New Blogger: John Davenport

I’m pleased to announce the addition of a new blogger to Policy of Truth, John Davenport, Professor of Philosophy and Director of Peace and Justice Studies at Fordham University. John and I first met at Notre Dame in the 1990s, where we were both graduate students in philosophy; he was also an occasional visitor at the Felician Ethics conferences I used to organize when I was at Felician University, and he’s a fellow New Jerseyan to boot. He has wide-ranging interests in the history of philosophy, in ethics, in political philosophy, and the philosophy of religion (click the preceding link for details). His first post, forthcoming in a few days, is a defense of intervention in the Russo-Ukrainian war. I’m a bit bogged down in the MacIntyre conference right now, but I have John’s post in hand, and will be posting it at first opportunity. (I decided not to subject him without guidance to WordPress’s “block editor.”)

Welcome, John, and we’re looking forward to your participation and contributions!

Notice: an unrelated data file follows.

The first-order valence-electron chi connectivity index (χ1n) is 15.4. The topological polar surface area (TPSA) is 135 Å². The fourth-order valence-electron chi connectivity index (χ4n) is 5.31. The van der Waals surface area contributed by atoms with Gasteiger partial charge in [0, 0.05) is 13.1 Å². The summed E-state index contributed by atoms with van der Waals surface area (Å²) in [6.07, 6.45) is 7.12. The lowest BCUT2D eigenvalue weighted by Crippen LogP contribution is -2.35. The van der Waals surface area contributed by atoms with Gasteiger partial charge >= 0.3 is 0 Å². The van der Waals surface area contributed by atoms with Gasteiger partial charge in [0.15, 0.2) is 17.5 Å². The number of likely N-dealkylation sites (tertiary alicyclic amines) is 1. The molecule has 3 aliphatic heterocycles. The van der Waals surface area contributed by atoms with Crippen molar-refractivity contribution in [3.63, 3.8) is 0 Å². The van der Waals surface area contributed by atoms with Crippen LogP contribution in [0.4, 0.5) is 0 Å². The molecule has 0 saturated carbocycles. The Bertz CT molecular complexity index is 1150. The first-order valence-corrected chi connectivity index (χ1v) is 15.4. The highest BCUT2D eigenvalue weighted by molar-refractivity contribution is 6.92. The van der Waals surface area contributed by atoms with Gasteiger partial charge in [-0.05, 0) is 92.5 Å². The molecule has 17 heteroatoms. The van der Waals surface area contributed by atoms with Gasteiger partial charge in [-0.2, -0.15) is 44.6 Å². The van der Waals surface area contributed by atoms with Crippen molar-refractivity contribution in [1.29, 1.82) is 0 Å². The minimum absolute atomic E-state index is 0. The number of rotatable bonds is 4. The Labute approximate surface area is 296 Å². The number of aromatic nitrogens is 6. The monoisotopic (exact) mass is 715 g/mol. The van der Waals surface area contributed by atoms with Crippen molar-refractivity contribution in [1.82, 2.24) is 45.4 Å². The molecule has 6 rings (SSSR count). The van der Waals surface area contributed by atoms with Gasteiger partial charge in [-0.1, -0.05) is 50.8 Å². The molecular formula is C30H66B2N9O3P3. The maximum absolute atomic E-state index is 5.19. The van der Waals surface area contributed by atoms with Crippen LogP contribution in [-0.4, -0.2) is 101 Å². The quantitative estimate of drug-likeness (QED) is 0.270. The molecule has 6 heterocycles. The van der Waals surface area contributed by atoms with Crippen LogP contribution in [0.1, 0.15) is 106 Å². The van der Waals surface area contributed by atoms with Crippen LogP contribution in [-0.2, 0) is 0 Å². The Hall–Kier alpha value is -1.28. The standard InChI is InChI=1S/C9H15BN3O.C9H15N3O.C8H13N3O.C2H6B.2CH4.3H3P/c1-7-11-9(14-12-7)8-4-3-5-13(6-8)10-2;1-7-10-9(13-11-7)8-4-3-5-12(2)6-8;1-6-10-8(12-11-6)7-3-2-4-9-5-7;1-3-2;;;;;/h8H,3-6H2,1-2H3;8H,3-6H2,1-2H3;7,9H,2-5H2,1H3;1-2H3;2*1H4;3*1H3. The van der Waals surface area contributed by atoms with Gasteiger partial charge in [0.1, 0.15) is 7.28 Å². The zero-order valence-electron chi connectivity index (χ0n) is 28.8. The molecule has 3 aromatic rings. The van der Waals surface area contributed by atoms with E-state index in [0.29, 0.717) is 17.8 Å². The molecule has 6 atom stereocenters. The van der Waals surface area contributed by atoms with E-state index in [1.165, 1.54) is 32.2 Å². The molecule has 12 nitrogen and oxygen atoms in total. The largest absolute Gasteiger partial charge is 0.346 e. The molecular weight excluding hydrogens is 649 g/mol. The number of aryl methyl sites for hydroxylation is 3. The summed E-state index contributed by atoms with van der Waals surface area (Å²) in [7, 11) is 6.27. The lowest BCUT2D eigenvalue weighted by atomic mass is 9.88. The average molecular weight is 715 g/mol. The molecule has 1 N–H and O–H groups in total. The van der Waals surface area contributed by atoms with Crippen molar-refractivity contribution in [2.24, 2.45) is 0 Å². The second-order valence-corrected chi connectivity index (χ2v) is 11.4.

4 thoughts on “New Blogger: John Davenport

  1. Thanks so much Irfan. I have been writing on constitutional reforms, but also on domestic issues such as gun violence and group identity-politics in the US. Much of my recent work has been on foreign policy issues, such as the NATO response to Putin’s aggressions in Ukraine, the previous history of mass atrocities in Syria, and the need for stronger unity among democratic nations (assuming we can roughly define this category!) around the world, i.e. beyond NATO.

    Liked by 1 person

    • Sounds good. I will put your Ukraine piece up within the next few days, which should give it at least two weeks’ exposure before the G7.

      That said, don’t hesitate to post any thoughts on purely philosophical issues, either. David Potts, for instance, has written here on the completeness of physics, on Aristotle’s arguments for the prime mover, and on Rousseau’s philosophy of education. David Riesbeck has written on issues of interpretation in Aristotle and Mill. Gordon Barnes has written about Marx’s theory of the state. Etc. So posts need not be topical in the journalistic sense or the applied ethics/applied philosophy senses. In fact, I’d be pleased to get stuff that isn’t, for a change of pace. And there is no party line on content.


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